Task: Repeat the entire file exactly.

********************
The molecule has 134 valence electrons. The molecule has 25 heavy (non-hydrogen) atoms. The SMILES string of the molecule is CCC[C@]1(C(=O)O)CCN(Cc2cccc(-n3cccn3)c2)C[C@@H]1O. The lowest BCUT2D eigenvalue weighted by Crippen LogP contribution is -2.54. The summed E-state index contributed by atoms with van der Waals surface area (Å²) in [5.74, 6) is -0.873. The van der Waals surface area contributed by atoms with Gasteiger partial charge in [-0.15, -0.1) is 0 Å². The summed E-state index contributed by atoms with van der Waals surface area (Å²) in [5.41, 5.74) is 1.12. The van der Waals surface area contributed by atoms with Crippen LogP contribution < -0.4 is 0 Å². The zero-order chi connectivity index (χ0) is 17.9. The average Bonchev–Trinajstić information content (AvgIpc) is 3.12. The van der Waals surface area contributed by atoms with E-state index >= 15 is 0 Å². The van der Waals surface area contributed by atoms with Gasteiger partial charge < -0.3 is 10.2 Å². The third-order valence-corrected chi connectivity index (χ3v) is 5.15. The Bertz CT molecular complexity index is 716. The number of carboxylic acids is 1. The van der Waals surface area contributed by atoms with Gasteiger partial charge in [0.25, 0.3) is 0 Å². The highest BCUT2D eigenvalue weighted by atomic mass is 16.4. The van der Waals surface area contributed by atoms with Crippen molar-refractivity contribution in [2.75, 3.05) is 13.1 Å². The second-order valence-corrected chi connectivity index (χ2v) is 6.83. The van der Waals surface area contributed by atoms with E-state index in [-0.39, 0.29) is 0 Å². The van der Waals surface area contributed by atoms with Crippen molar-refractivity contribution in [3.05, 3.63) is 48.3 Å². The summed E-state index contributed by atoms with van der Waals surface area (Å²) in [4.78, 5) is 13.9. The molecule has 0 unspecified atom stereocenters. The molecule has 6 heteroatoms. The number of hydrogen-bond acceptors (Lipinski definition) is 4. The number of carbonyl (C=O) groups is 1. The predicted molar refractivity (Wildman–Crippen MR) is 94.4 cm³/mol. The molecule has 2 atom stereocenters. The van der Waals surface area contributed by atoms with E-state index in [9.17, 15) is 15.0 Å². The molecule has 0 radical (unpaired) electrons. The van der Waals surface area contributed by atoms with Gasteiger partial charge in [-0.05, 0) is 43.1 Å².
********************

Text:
The molecule has 134 valence electrons. The molecule has 25 heavy (non-hydrogen) atoms. The SMILES string of the molecule is CCC[C@]1(C(=O)O)CCN(Cc2cccc(-n3cccn3)c2)C[C@@H]1O. The lowest BCUT2D eigenvalue weighted by Crippen LogP contribution is -2.54. The summed E-state index contributed by atoms with van der Waals surface area (Å²) in [5.74, 6) is -0.873. The van der Waals surface area contributed by atoms with Gasteiger partial charge in [-0.15, -0.1) is 0 Å². The summed E-state index contributed by atoms with van der Waals surface area (Å²) in [5.41, 5.74) is 1.12. The van der Waals surface area contributed by atoms with Crippen LogP contribution < -0.4 is 0 Å². The zero-order chi connectivity index (χ0) is 17.9. The average Bonchev–Trinajstić information content (AvgIpc) is 3.12. The van der Waals surface area contributed by atoms with E-state index >= 15 is 0 Å². The van der Waals surface area contributed by atoms with Gasteiger partial charge < -0.3 is 10.2 Å². The third-order valence-corrected chi connectivity index (χ3v) is 5.15. The Bertz CT molecular complexity index is 716. The number of carboxylic acids is 1. The van der Waals surface area contributed by atoms with Gasteiger partial charge in [0.25, 0.3) is 0 Å². The highest BCUT2D eigenvalue weighted by atomic mass is 16.4. The van der Waals surface area contributed by atoms with Crippen molar-refractivity contribution in [2.75, 3.05) is 13.1 Å². The second-order valence-corrected chi connectivity index (χ2v) is 6.83. The van der Waals surface area contributed by atoms with E-state index in [-0.39, 0.29) is 0 Å². The van der Waals surface area contributed by atoms with Crippen molar-refractivity contribution in [3.05, 3.63) is 48.3 Å². The summed E-state index contributed by atoms with van der Waals surface area (Å²) in [4.78, 5) is 13.9. The molecule has 0 unspecified atom stereocenters. The molecule has 6 heteroatoms. The number of hydrogen-bond acceptors (Lipinski definition) is 4. The number of carbonyl (C=O) groups is 1. The predicted molar refractivity (Wildman–Crippen MR) is 94.4 cm³/mol. The molecule has 2 atom stereocenters. The van der Waals surface area contributed by atoms with E-state index in [9.17, 15) is 15.0 Å². The molecule has 0 radical (unpaired) electrons. The van der Waals surface area contributed by atoms with Gasteiger partial charge in [-0.05, 0) is 43.1 Å².